Neil Shubin continued his Hitchcock Lecture here at UC Berkeley, California. Yesterday’s lecture was about how our ancient ancestors managed to get out of the water and walk on dry land and today’s was more about the similarities of bones of many different species through time and their niche space.
The slide above shows a consistent pattern of one large bone coming from the shoulder, articulating with two bones at an elbow, then from those a group of small bones, and then from them some longer bones. This pattern existed since very ancient times and developed through adaptation to very many different uses. He spoke of this with the metaphor of a tool box of basic possibilities being exploited in different ways.
All of my friends from the Med asked questions at the end of the lecture which I thought Shubin fielded quite well although Len needed some explanation and convincing from me and Brian on our 15 minute walk towards our respective destinations. My question, which I never succeeded in articulating very well, because I really was exploring outside of his official field, it was sort of a meta question.
There was a basic tool-box of existing bones long ago, long before his special creature the Tiktaalik roseae came out of the water some 375 million years ago. That was at the heart of today’s lecture. The physical manifestations of this toolbox, packaged genes of information, were made manifest in the bones pictured above. Each of these bones formed as buds of cells early in their embryonic development and continued with very similar types of function within their part of the living animal even though that function might be very different to the outside world where that assemblage of bones found their application. For example the first bone, the single one attached to the shoulder was always a swinging around in a revolving type of motion, the pair of bones was a rotating twisting motion where needed, the wrist assemblage an articulating left-right up-down attachment for the final longer bones which were directly used for acting on the animals environment. To me it seemed the toolbox was a useful metaphor but it was always interacting with and was thus mediated by many other things such as the environmental use to which it was being put. Perhaps, these other things could be considered toolboxes also.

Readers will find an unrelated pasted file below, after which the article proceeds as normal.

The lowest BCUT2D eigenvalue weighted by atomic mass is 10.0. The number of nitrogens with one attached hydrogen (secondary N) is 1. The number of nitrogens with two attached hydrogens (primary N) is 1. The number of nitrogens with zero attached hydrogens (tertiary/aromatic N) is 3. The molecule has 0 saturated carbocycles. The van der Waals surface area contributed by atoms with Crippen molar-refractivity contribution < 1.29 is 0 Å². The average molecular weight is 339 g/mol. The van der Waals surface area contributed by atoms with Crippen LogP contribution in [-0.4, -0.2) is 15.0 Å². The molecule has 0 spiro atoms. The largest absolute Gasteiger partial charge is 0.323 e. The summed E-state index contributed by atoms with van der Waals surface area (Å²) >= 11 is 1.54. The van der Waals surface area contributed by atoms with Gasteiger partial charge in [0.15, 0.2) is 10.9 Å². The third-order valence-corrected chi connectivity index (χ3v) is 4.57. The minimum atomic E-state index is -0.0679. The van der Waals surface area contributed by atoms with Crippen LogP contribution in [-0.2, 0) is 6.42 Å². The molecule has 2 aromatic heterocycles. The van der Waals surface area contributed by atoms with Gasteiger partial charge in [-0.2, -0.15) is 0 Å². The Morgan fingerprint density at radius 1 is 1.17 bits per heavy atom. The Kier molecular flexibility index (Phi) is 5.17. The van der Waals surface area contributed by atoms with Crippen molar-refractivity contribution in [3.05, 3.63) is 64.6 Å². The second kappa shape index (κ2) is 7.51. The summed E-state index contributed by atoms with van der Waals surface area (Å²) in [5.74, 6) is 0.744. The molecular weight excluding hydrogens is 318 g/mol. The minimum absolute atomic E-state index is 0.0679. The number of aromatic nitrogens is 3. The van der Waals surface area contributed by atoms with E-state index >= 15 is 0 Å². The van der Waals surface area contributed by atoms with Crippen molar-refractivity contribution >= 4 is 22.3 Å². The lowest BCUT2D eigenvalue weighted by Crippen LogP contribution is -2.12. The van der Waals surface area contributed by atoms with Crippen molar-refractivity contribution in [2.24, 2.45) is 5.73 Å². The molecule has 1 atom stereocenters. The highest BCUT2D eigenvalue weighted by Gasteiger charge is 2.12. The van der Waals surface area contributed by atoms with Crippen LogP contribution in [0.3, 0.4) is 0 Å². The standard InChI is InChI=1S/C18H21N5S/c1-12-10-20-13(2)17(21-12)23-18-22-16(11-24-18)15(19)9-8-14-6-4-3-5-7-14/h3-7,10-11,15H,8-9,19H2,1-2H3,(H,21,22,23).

It seems we have a minimum of three factors to be contended with, each of which can be toolboxes, themselves sub-dividable: 1. The genes and chromosomes and their physical limitations and possibilities, 2. The mechanical properties and limitations of the various bone and cartilage materials from which the animal’s bony structure is constructed and 3. The external environmental constraints, and forcings which determine what the animal can and can not do.
All of this complicated structured and process must be coupled with the absolute necessity that the creature must survive and reproduce in an always challenging and frequently changing environment. I think my question broke down because there were just to many different interacting factors to make the question comprehensible let alone answerable.
Len, Brian, Jean and Richard all got interesting answers to their questions. One of the qualities which develops from time spent in the Med is the willingness to step up and challenge, usually respectufully, the authorities with good questions.